The guideline hourly rates have been the subject of criticism pretty much ever since. By way of example, recently in Ohpen Operations UK Ltd v Invesco Fund Managers Ltd [2019] EWHC 2504 (TCC) Mrs Justice O’Farrell urged a review of the guideline hourly rates saying the current levels are “not helpful in determining reasonable rates in 2019”.

Unless and until the rates are changed, they are:

Pay band Fee earner London 1 London 2 London 3 National 1 National 2 National 3
A Solicitors and legal executives with over 8 years’ experience £409 £317 £229-£267 £217 £201 £201
B Solicitors and legal executives with over 4 years’ experience £296 £242 £172-£229 £192 £177 £177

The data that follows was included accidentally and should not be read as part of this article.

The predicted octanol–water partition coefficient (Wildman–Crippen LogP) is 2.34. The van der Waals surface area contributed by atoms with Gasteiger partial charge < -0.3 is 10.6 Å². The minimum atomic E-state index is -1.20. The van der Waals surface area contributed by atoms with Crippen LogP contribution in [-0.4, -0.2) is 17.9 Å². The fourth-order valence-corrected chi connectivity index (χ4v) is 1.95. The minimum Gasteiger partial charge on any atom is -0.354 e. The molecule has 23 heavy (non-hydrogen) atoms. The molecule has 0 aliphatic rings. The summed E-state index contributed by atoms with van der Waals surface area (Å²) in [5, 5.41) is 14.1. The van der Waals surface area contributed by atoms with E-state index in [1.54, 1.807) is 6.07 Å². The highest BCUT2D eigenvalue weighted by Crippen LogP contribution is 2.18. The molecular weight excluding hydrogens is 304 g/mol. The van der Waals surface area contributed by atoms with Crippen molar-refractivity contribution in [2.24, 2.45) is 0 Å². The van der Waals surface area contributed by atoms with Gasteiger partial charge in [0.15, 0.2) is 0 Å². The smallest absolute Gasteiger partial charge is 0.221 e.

C Other solicitors or legal executives and fee earners of equivalent experience £226 £196 £165 £161 £146 £146
D Trainee Solicitors, paralegals and other fee earners £138 £126 £121 £118 £111 £111

However, while Guideline Hourly Rates will always be part of the costs conversation, they are not prescriptive – “in substantial and complex litigation an hourly rate in excess of the guideline figures may be appropriate … where other factors, including the value of the litigation, the level of the complexity, the urgency or importance of the matter, as well as any international element, would justify a significantly higher rate …” – HMCTS Guide to Summary assessment. This can be seen, for example, in:

  • Higgs v Camden and Islington Health Authority [2003] EWHC 15 (QB) the High Court concluded that the guideline rates were of limited assistance;